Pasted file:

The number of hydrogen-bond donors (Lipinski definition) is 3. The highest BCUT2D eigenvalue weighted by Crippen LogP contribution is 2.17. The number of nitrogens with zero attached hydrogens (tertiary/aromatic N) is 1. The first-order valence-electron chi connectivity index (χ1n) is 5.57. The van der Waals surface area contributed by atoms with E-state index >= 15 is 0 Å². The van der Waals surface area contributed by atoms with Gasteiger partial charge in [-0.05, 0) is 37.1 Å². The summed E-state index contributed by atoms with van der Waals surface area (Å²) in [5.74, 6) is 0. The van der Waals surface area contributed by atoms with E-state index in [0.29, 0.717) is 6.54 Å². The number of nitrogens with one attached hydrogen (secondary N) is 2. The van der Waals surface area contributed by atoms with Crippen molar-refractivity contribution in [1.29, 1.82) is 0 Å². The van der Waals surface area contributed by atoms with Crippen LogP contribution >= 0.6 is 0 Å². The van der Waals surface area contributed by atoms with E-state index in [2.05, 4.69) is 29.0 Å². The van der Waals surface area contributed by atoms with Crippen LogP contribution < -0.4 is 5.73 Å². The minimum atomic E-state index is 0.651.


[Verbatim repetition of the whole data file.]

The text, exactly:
The number of hydrogen-bond donors (Lipinski definition) is 3. The highest BCUT2D eigenvalue weighted by Crippen LogP contribution is 2.17. The number of nitrogens with zero attached hydrogens (tertiary/aromatic N) is 1. The first-order valence-electron chi connectivity index (χ1n) is 5.57. The van der Waals surface area contributed by atoms with E-state index >= 15 is 0 Å². The van der Waals surface area contributed by atoms with Gasteiger partial charge in [-0.05, 0) is 37.1 Å². The summed E-state index contributed by atoms with van der Waals surface area (Å²) in [5.74, 6) is 0. The van der Waals surface area contributed by atoms with E-state index in [0.29, 0.717) is 6.54 Å². The number of nitrogens with one attached hydrogen (secondary N) is 2. The van der Waals surface area contributed by atoms with Crippen molar-refractivity contribution in [1.29, 1.82) is 0 Å². The van der Waals surface area contributed by atoms with Crippen LogP contribution >= 0.6 is 0 Å². The van der Waals surface area contributed by atoms with E-state index in [2.05, 4.69) is 29.0 Å². The van der Waals surface area contributed by atoms with Crippen LogP contribution < -0.4 is 5.73 Å². The minimum atomic E-state index is 0.651.